6. Staying with the local syncing, if you added/amended a bookmark or folder, the calculations for where to position the resultant object (which should the same place it it's being amended!) were not always right. Fixed. Or at least improved.
  7. The fixes put in place last time for Honeycomb appear to have greatly improved the app for users (or at least, the number of bugs has dropped down to zero in the bits that I fixed). Added the same code to more parts of the app such as the create/amend popup.
  8. A Huge refactoring of the heart of the app - the syncing engine. The code had grown up over time as was very bloaty - it had all the logic to communicate with Google as well as logic to display errors on screen and to handle various responses. I had to duplicate this logic everywhere the app needed syncing - so another copy in the automated sync, in the create/amend popup and also in the lite app. This meant each time I changed something, I had to ensure I did it right four times. I've created some common classes now and these reduce the complexity greatly. I've also seperated out the displaying logic from the engine to make it easier to maintain. Although I've done a lot of testing - I can't say for sure that the core of the while syncing process is working exactly the same as before!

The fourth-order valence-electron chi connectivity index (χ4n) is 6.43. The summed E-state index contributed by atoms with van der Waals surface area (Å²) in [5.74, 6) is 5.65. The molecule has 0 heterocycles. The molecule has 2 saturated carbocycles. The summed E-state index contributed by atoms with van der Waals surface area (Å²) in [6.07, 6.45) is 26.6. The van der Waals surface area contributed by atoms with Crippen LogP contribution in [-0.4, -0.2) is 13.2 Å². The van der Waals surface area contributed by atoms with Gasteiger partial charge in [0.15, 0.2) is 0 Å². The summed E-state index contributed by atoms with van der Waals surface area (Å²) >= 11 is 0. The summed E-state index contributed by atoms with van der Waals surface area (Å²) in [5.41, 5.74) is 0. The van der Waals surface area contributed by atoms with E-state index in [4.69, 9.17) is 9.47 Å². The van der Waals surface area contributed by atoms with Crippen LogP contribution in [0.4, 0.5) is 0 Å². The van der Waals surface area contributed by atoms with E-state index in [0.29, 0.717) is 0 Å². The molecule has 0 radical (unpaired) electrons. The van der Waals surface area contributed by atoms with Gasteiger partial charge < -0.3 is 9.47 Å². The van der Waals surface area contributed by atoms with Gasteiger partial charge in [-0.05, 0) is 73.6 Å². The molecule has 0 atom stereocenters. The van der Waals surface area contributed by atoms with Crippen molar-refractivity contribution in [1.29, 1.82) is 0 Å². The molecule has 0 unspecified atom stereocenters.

9. Tested a few more browser apps on the Android Market to see if the full app can integrate with them. Unfortunately they all have private databases and will not allow another app to send them data. Sigh.
  10. The usual sprinkling of bugs fixes throughout the app, but too numerous or trivial to list in any detail.
  11. Updated the About popup to include info about open source licenses and the applications privacy policy. This was prompted by a snotty and annoying comment on the Market stating "now they have all my bookmarks" referring to me. Let me make this clear - YOUR BOOKMARKS ARE YOUR OWN DATA. I DO NOT AND WILL NEVER PASS YOUR BOOKMARKS THROUGH A THIRD PARTY. Feel free to use ngrep on your android to sniff the network traffic and you'll notice that it goes to exactly the same url that chrome does for syncing. The only additional bit is my app also uses Google analytics for usage monitoring, but you can see the full url being sent and can see there are no bookmarks or personally identifyable data on them. Why do some people think everyone is evil?